Most bumper RV kayak racks also require vertical kayak storage, requiring the same important considerations about how they’ll add to your RV height clearance. However, some bumper-mount kayak racks allow you to retain the use of your hitch for towing a vehicle behind your motorized RV.
Pro Tip: Consider your RV’s design as well. For example, bumper and hitch-mount racks may not work if your RV’s main entry door is on the back of the unit rather than on the side.
Roof-mount RV kayak racks are generally only suitable for short travel trailers and class B camper vans. You may occasionally find them on other RVs, but roof access and height clearance make storing kayaks on taller RVs either a hassle or, in some cases, impossible.
The benefits of roof RV kayak racks include the retention of a hitch for towing and better weight distribution to ensure safe towing. However, loading and unloading roof-mounted RV kayak racks can be much more difficult.
Kayak trailers are another option for motorhome owners. In theory, they could also be towed behind a short travel trailer or fifth wheel. Still, you’ll need to be careful not to exceed maximum vehicle length restrictions wherever you travel.
Kayak trailers make it easier to load and unload kayaks while eliminating the issues of height clearance. This means they’re a great option for owners of longer expedition-style kayaks.
However, most kayak trailers are more expensive than other RV kayak racks. They also increase your overall length, decreasing your RV’s maneuverability and impacting the number of campgrounds that can accommodate you.
Another factor to consider is how many kayaks you need to transport and the total weight of those kayaks. If you plan to store any kayaking gear inside your kayaks in transit, you’ll need to factor that weight in when selecting an RV kayak rack.
Most bumper or hitch-mounted RV kayak racks carry 2-4 kayaks. A kayak trailer may allow you to stack multiple kayaks together if you properly secure them with tie-down straps.
Regarding roof-mounted RV kayak racks, you’ll find options for a single kayak and stackers that can accommodate up to four kayaks. The latter, however, is rare for RVs due to the roof space required for other RV features like air conditioners and roof vents.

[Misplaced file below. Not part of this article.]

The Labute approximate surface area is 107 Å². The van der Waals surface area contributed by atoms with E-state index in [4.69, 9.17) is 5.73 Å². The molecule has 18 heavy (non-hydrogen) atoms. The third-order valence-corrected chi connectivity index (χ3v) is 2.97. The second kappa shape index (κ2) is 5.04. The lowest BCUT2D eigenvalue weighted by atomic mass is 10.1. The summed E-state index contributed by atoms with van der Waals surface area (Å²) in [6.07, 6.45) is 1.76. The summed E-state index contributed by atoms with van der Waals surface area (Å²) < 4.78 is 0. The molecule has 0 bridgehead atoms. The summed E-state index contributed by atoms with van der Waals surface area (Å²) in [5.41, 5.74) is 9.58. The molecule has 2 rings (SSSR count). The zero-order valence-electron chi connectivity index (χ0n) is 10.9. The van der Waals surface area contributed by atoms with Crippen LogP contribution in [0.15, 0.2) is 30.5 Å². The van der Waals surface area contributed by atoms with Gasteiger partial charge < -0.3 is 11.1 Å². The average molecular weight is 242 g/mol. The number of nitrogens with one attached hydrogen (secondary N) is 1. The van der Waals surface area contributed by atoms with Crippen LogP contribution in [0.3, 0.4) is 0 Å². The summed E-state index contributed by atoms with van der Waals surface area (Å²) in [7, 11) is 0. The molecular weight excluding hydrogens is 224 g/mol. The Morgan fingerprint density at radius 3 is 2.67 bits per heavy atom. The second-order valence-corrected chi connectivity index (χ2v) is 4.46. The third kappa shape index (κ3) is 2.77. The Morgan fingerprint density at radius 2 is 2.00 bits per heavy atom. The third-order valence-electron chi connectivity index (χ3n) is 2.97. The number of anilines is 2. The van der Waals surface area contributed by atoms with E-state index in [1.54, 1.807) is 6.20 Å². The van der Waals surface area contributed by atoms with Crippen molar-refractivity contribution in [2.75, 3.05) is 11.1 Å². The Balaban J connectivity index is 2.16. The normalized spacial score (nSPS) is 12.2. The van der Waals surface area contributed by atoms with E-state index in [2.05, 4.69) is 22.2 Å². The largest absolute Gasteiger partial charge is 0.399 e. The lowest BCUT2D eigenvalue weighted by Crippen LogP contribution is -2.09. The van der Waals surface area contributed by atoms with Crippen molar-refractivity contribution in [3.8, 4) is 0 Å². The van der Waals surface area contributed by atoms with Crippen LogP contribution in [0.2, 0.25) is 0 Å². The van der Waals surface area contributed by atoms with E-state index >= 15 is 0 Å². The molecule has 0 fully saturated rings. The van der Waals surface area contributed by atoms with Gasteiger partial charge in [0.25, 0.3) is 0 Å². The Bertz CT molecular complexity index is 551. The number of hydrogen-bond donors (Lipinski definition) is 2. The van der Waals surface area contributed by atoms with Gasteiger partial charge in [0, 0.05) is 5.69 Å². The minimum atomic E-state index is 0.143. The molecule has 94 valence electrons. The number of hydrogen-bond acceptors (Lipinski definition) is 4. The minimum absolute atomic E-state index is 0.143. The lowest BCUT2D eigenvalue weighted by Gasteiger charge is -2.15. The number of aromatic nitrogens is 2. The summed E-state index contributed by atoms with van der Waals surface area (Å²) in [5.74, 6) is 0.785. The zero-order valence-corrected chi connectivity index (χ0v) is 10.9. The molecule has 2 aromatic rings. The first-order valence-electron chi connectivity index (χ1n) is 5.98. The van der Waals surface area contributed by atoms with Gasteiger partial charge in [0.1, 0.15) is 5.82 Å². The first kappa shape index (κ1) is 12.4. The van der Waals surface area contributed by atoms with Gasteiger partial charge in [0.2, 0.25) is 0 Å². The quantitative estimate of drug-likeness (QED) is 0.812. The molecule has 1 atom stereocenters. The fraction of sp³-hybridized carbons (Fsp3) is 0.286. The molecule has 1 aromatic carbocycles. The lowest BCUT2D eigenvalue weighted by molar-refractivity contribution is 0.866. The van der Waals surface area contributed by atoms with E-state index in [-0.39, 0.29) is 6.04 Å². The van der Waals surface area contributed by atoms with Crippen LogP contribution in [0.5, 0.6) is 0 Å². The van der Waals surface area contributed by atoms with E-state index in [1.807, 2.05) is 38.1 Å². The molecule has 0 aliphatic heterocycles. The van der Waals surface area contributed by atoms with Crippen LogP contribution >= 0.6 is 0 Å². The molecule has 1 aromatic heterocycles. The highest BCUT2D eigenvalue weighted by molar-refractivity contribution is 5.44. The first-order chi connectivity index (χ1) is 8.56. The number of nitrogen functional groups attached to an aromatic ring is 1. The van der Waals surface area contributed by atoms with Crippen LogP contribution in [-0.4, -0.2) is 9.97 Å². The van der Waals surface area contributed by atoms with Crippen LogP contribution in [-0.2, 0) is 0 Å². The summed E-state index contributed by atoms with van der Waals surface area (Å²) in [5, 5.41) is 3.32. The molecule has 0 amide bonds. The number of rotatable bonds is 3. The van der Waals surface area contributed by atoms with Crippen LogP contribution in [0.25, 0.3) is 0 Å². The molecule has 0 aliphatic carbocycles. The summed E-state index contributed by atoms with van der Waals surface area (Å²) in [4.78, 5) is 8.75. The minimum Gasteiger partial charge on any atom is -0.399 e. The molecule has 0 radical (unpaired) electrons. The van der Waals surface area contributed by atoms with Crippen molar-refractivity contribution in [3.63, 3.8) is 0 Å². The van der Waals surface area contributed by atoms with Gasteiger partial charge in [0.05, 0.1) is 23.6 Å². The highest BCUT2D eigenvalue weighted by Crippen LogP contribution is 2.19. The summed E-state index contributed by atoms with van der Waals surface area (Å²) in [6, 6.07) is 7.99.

The materials used in a kayak rack’s construction will determine durability, carrying capacity, and weather resistance. Aluminum racks are the most lightweight, and aluminum isn’t particularly susceptible to rust and corrosion.
If you’re looking for something more durable, stainless steel is the way to go. Stainless steel RV kayak racks also hold up well in the elements. Their only downside is that they’re usually a bit heavier than aluminum racks.
In addition, consider the amount of padding a rack provides. Ideally, you don’t want your kayaks bumping or rubbing directly against any metal as you travel.
What Other Kayak Accessories Do You Need?
The type of RV kayak rack you choose can impact the additional accessories you’ll need to transport your kayak safely. Here are a few to consider:
- Straps and tie-downs. Cam straps are our preferred option, but ratchet straps can serve the same purpose.
- Anchor rope. Designed for anchors but can also be useful for tying down the bow and stern of a kayak on a roof rack.
- Cable lock. For securing your kayak rack and/or kayaks when your RV is unattended.
Of course, you can also explore Camping World’s kayak selection if you don’t have your personal watercraft already.
Once you have your kayak racks mounted and your kayaks loaded up, it’s time to hit the road. Here are a few resources to help you find beautiful locations for your next RV-based paddle trip:
- RV Campgrounds Near Dreamy Florida Freshwater Springs
- 5 Waterfront RV Campsites to Visit This Summer
- 8 Amazing Waterfront Campgrounds
Do you have any questions about RV kayak racks? Let us know in the comments below.